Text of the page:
To be in London and not visit Harrods would surely be a cardinal sin. Furthermore, my idea of what Harrods would be was totally incorrect. I had assumed it was a boutique niche store serving only the most exorbitant of tastes. Nope. It’s huge. You pay a premium to buy anything with the Harrods brand on it, apparently up to 20% over normal prices. Fortunately I was wearing my good jeans (yeah, I know), because visitors have been known to be turned away if their dress was deemed inappropriate. As it was I was asked to carry my backpack in my hand. Didn’t buy anything but had an average quality coffee at Illy on the top floor for £3 (about AUD$7.50).
The younglings who live here at our accommodation – my cousins, aged five and nine – manage to rise every morning at an unearthly hour. I have not slept past 6am in my time here so far, and the prospects of this actually occurring but once during my time here are bleak. Add to this the unfortunate reality of totally destroying my body’s perception of regular sleep cycles and you have a red-eyed zombie each day at about 4pm. They eat at about 6pm and retire at about 7pm, whereas the rest of us don’t eat until 8pm. This is odd. My mind gets it but my exhaustion says otherwise. It is remarkably frustrating for this choleric that I can’t function half as well after mid afternoon than before midday.
Perhaps we are becoming accustomed to the cold. It seems less piercing and it’s too much of a hassle to remove jacket and scarf at every indoor location. The heating here is as prevalent and effective as Australian cooling, allowing us to wear only one layer inside.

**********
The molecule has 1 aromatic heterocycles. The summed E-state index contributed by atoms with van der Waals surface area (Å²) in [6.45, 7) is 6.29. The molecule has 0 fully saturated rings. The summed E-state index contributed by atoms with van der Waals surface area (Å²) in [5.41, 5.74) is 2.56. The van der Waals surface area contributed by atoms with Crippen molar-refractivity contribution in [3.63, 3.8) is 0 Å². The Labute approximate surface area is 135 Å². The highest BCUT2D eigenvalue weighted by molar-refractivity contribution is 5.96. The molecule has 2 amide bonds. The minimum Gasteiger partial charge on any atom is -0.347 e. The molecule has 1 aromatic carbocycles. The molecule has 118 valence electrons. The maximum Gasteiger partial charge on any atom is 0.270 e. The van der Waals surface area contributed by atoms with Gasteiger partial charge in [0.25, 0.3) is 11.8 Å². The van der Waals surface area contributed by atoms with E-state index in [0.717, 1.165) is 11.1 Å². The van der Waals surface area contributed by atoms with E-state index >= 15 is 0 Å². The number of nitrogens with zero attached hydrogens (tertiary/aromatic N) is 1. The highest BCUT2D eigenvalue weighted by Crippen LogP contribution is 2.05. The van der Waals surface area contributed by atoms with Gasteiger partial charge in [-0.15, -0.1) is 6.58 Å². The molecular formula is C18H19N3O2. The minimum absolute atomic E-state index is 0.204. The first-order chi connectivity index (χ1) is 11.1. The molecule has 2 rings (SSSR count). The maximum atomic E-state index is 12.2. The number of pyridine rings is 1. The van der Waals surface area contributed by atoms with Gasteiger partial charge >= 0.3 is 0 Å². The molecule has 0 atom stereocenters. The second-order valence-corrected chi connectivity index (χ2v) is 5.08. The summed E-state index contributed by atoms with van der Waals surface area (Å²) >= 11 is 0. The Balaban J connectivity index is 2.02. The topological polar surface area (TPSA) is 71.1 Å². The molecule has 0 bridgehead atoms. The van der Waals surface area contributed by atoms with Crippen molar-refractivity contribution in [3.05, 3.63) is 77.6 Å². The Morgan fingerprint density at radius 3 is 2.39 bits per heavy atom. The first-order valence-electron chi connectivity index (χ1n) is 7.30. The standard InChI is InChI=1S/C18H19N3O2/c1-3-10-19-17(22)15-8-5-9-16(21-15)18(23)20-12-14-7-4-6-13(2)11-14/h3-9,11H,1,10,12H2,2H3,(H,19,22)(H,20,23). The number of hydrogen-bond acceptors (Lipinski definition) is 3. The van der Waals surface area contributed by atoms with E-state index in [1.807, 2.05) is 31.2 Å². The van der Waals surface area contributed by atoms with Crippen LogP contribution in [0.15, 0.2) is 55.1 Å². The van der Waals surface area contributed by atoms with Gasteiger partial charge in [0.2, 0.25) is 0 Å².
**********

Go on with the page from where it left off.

Today we managed a couple of hours of solitude while the rest of the crew were at a school breakup do. Tim and I were totally overtired and we were laughing at both our languid attempts at normal motor skills and the hilarity of a hopping international calling card. To celebrate Tim’s success with his SACE/TER we visited the local delimart called the Co-op and a chip shop for typically British hot chips.
Thereafter we visited Wimbledon, which is a thriving mall centre not far from the tennis mecca. First time to try a Quiznos sub, and while it wasn’t insubstantial, I didn’t find it worth the 4 quid I paid. Tim got an eminently British Big Mac meal for not much more.
There’s a cafe at the Plaza in Wimbledon called Costa Coffee. The coffee was, surprisingly, outstanding. Not only in quality but also in quantity too – we got medium drinks which would have easily been 600mL. My additional macchiato was delicious and I was only sorry that I quaffed it so quickly. I may have mentioned that coffee is everywhere, with no shortage of independent and other franchises in addition to the green-branded mermaid.